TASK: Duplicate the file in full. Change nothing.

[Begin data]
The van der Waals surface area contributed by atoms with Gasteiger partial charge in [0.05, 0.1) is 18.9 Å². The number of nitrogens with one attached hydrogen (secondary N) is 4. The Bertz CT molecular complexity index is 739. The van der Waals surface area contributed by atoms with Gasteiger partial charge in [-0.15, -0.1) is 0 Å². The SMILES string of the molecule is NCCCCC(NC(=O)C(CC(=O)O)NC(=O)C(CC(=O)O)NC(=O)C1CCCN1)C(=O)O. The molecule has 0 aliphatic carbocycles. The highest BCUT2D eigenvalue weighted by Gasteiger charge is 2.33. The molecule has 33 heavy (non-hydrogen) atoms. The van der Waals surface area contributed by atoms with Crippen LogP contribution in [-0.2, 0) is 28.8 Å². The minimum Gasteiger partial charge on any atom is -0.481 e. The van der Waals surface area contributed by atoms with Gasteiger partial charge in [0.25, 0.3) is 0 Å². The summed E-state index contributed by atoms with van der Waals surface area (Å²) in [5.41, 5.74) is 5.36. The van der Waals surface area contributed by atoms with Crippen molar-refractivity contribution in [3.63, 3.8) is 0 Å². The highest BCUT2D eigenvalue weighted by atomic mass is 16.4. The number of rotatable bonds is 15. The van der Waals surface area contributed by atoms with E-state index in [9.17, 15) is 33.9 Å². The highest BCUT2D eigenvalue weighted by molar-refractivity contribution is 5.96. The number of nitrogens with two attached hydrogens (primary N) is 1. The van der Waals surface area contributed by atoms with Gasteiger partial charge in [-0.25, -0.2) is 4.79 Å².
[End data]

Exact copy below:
The van der Waals surface area contributed by atoms with Gasteiger partial charge in [0.05, 0.1) is 18.9 Å². The number of nitrogens with one attached hydrogen (secondary N) is 4. The Bertz CT molecular complexity index is 739. The van der Waals surface area contributed by atoms with Gasteiger partial charge in [-0.15, -0.1) is 0 Å². The SMILES string of the molecule is NCCCCC(NC(=O)C(CC(=O)O)NC(=O)C(CC(=O)O)NC(=O)C1CCCN1)C(=O)O. The molecule has 0 aliphatic carbocycles. The highest BCUT2D eigenvalue weighted by Gasteiger charge is 2.33. The molecule has 33 heavy (non-hydrogen) atoms. The van der Waals surface area contributed by atoms with Crippen LogP contribution in [-0.2, 0) is 28.8 Å². The minimum Gasteiger partial charge on any atom is -0.481 e. The van der Waals surface area contributed by atoms with Gasteiger partial charge in [0.25, 0.3) is 0 Å². The summed E-state index contributed by atoms with van der Waals surface area (Å²) in [5.41, 5.74) is 5.36. The van der Waals surface area contributed by atoms with Crippen molar-refractivity contribution in [3.63, 3.8) is 0 Å². The highest BCUT2D eigenvalue weighted by atomic mass is 16.4. The number of rotatable bonds is 15. The van der Waals surface area contributed by atoms with E-state index in [9.17, 15) is 33.9 Å². The highest BCUT2D eigenvalue weighted by molar-refractivity contribution is 5.96. The number of nitrogens with two attached hydrogens (primary N) is 1. The van der Waals surface area contributed by atoms with Gasteiger partial charge in [-0.25, -0.2) is 4.79 Å².